It’s day one of the New Year— let the resolutions begin.
New Year’s is perhaps the only holiday that requires its celebrants to continue the ‘festivities’ months and months after the day is out.
It’s the gift that keeps on giving.
After all the partying and fellowship die down, most people can’t help but get started setting goals and making resolutions. As a matter of fact, a full 40% of the nation’s population makes New Year’s resolutions each year.
Of course, the size and scale of these goals often differs from person to person. Many set out to change their budgets, bodies, homes, or education levels. Others want to focus on emotional well-being or the building of meaningful interpersonal connections with others.
But regardless of the specific area of interest, there exists a couple of common denominators between these resolutions worth acknowledging.
First and foremost, everyone seems to want more of something specific in their lives.
We are never satisfied.
Statista performed a study in 2017 on individuals’ New Year’s resolutions across the country. When asked, 53% of respondents wanted to save more money, 24% of respondents wanted to travel more, 23% wanted to read more books. Others wanted to increase their own personal health by losing weight, getting in shape, or quitting smoking.
More is a common focus, and that is not always bad.
Many of us could benefit from books, travel, or a little weight loss. What’s most impressionable here is the theme of discontentment; we are a society full of perpetually unsatisfied people, hungry for more of whatever we can get our hands on.
As the line in Hamilton goes, “I’ve never been satisfied.”
Actually, it’s one of the recurring themes in the show— the lack of satisfaction which both propels betterment and ultimately undermines relationships.
Second, New Year’s resolutions are mostly about trying harder.
When it comes to New Year’s resolutions, it seems that the method we use for going about getting to the ‘more’ we’ve set our sights on is the same across the board. When in doubt, most of us assume that trying harder is the solution to almost all our problems.
Are you struggling with your weight (like me)? Try hustling better at the gym. Finding it difficult to reconfigure that budget? Work more diligently. Not getting that promotion at work you’ve always wanted? Maybe you’re not putting enough effort in.
New Year’s is, without a doubt, every try-hard’s favorite holiday.
But the thing is, this whole ‘do more, work harder’ mentality hasn’t just become evident in our celebration of a once-a-year goal-setting tradition. In fact, many of us now live in a culture that is more achievement focused than any other in recent history.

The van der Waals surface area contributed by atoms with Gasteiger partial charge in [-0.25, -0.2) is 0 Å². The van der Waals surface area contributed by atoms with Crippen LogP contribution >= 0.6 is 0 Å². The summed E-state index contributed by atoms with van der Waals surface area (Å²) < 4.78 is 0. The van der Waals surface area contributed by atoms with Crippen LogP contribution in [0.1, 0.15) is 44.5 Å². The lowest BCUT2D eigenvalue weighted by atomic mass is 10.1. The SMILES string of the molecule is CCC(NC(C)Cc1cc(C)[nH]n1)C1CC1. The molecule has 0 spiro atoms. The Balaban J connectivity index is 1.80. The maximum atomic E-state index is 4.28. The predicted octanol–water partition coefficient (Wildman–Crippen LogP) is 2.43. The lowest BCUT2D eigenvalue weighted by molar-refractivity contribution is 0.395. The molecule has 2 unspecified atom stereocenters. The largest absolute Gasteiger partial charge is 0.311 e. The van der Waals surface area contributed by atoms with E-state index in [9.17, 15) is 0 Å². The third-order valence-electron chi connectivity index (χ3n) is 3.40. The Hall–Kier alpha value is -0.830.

A 2015 article in The Atlantic makes note of the “pervasive culture of achievement” plaguing today’s generation of college students. But the piece, entitled ‘The Try-Hard Generation,’ delves deeper into the topic than a surface level blame-game.
Not surprisingly, our try-hard culture has spilled over into matters of spirituality. Many followers of Christ this New Year’s Day plan to make resolutions about Bible reading, prayer time, and ministry work. We want to be better followers of Christ who take the call to obedience seriously in our daily practices.
These ambitions, much like the weight loss, reading, and travel goals are good things when entered into rightly. Certainly, setting goals for the new year about going to church, praying, or reading Scripture with greater frequency isn’t a bad idea. We do need to set aside time for personal devotion—believers have agency and that agency matters in terms of our approach to our walk of faith.
But matters like these often fall astray not in the planning, but in the application stage.
You see, the lie we so often believe about faith is that it is something we alone have the power to nurture. It’s our job to draw closer to God. It’s our job to spend time in the Word with him. It’s our job to pray so that we won’t forget about the Lord’s presence or fall astray.
But, what we must remember amidst the try-hard and obsessive goal-setting mentalities in the world we live in is that our God is the source of all gospel-centered life change.
As Paul write in Philippians, He who began a good work in each of our lives is faithful to complete it in good time. The growth of our trust and cultivation of our love for him isn’t something we can nurture all on our own. God is sovereign over and constantly providing every step of the way.
That just does not just include things like calendaring your quite time. It includes calendering your excersise. It includes all of life, and our desire to submit our lives to the Lordship of Christ.
Actually, even if we want to do these things, it is God who gives us even the desire. I like the New Living Translation of Phillipans 2:13:
For God is working in you, giving you the desire and the power to do what pleases him.
Work as we might to love him more and follow him better, we never want to lose the fact that it is God working in us.
For me, I’m going to set goals and make resolutions with that mentality—one centered around God’s power in us instead of my trying harder.
I hope you will as well, because you can be satisfied, in Christ, and you can have more, in Christ.
Gospel-centered resolutions are not all about you, your strength, or your plans. That’s what makes such resolutions worth making.
Ed Stetzer holds the Billy Graham Distinguished Chair of Church, Mission, and Evangelism at Wheaton College, serves as Dean of the School of Mission, Ministry, and Leadership at Wheaton College, is executive director of the Billy Graham Center, and publishes church leadership resources through Mission Group.
Gabriella Siefert contributed to this article.